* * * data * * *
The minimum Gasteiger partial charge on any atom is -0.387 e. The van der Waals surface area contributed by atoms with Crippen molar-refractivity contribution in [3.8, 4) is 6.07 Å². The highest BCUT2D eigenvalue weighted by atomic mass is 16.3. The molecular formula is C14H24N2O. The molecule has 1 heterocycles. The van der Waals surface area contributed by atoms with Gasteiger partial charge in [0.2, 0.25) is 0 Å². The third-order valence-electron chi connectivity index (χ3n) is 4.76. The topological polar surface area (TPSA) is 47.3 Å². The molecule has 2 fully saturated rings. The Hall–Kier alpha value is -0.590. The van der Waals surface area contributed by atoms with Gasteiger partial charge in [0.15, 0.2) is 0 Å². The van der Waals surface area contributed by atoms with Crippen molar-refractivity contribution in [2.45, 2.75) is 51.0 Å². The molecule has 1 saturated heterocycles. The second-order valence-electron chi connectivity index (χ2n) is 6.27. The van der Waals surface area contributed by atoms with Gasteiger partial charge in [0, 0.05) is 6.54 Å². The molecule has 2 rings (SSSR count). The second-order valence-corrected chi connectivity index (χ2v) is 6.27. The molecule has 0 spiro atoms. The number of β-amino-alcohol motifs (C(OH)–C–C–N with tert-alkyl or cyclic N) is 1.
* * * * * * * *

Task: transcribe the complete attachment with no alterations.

The minimum Gasteiger partial charge on any atom is -0.387 e. The van der Waals surface area contributed by atoms with Crippen molar-refractivity contribution in [3.8, 4) is 6.07 Å². The highest BCUT2D eigenvalue weighted by atomic mass is 16.3. The molecular formula is C14H24N2O. The molecule has 1 heterocycles. The van der Waals surface area contributed by atoms with Gasteiger partial charge in [0.2, 0.25) is 0 Å². The third-order valence-electron chi connectivity index (χ3n) is 4.76. The topological polar surface area (TPSA) is 47.3 Å². The molecule has 2 fully saturated rings. The Hall–Kier alpha value is -0.590. The van der Waals surface area contributed by atoms with Gasteiger partial charge in [0.15, 0.2) is 0 Å². The van der Waals surface area contributed by atoms with Crippen molar-refractivity contribution in [2.45, 2.75) is 51.0 Å². The molecule has 1 saturated heterocycles. The second-order valence-electron chi connectivity index (χ2n) is 6.27. The van der Waals surface area contributed by atoms with Gasteiger partial charge in [0, 0.05) is 6.54 Å². The molecule has 2 rings (SSSR count). The second-order valence-corrected chi connectivity index (χ2v) is 6.27. The molecule has 0 spiro atoms. The number of β-amino-alcohol motifs (C(OH)–C–C–N with tert-alkyl or cyclic N) is 1.